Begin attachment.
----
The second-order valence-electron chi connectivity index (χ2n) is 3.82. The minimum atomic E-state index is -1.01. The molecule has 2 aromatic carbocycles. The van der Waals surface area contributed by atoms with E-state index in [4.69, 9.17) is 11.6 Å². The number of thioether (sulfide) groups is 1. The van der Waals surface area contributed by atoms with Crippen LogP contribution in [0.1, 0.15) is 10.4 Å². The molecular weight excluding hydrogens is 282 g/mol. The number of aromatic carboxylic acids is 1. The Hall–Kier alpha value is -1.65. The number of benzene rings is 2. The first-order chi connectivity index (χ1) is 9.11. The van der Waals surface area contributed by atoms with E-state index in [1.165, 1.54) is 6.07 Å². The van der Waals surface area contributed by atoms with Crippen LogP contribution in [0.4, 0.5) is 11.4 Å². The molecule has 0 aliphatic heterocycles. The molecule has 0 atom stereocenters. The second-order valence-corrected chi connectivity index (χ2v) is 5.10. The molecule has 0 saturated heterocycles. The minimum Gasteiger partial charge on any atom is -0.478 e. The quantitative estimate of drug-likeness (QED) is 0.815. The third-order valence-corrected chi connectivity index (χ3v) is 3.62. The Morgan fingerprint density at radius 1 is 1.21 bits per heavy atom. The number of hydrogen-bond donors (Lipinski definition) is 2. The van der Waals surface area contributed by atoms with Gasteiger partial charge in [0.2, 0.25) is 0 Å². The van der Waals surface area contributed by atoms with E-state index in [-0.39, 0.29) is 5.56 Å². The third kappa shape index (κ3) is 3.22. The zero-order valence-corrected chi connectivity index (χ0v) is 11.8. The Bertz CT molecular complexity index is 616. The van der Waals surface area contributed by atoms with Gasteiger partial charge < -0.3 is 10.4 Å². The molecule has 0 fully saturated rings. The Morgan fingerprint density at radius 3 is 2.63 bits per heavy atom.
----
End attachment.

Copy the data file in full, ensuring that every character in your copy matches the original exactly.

The second-order valence-electron chi connectivity index (χ2n) is 3.82. The minimum atomic E-state index is -1.01. The molecule has 2 aromatic carbocycles. The van der Waals surface area contributed by atoms with E-state index in [4.69, 9.17) is 11.6 Å². The number of thioether (sulfide) groups is 1. The van der Waals surface area contributed by atoms with Crippen LogP contribution in [0.1, 0.15) is 10.4 Å². The molecular weight excluding hydrogens is 282 g/mol. The number of aromatic carboxylic acids is 1. The Hall–Kier alpha value is -1.65. The number of benzene rings is 2. The first-order chi connectivity index (χ1) is 9.11. The van der Waals surface area contributed by atoms with E-state index in [1.165, 1.54) is 6.07 Å². The van der Waals surface area contributed by atoms with Crippen LogP contribution in [0.4, 0.5) is 11.4 Å². The molecule has 0 aliphatic heterocycles. The molecule has 0 atom stereocenters. The second-order valence-corrected chi connectivity index (χ2v) is 5.10. The molecule has 0 saturated heterocycles. The minimum Gasteiger partial charge on any atom is -0.478 e. The quantitative estimate of drug-likeness (QED) is 0.815. The third-order valence-corrected chi connectivity index (χ3v) is 3.62. The Morgan fingerprint density at radius 1 is 1.21 bits per heavy atom. The number of hydrogen-bond donors (Lipinski definition) is 2. The van der Waals surface area contributed by atoms with Gasteiger partial charge in [0.2, 0.25) is 0 Å². The van der Waals surface area contributed by atoms with E-state index in [-0.39, 0.29) is 5.56 Å². The third kappa shape index (κ3) is 3.22. The zero-order valence-corrected chi connectivity index (χ0v) is 11.8. The Bertz CT molecular complexity index is 616. The van der Waals surface area contributed by atoms with Gasteiger partial charge < -0.3 is 10.4 Å². The molecule has 0 fully saturated rings. The Morgan fingerprint density at radius 3 is 2.63 bits per heavy atom.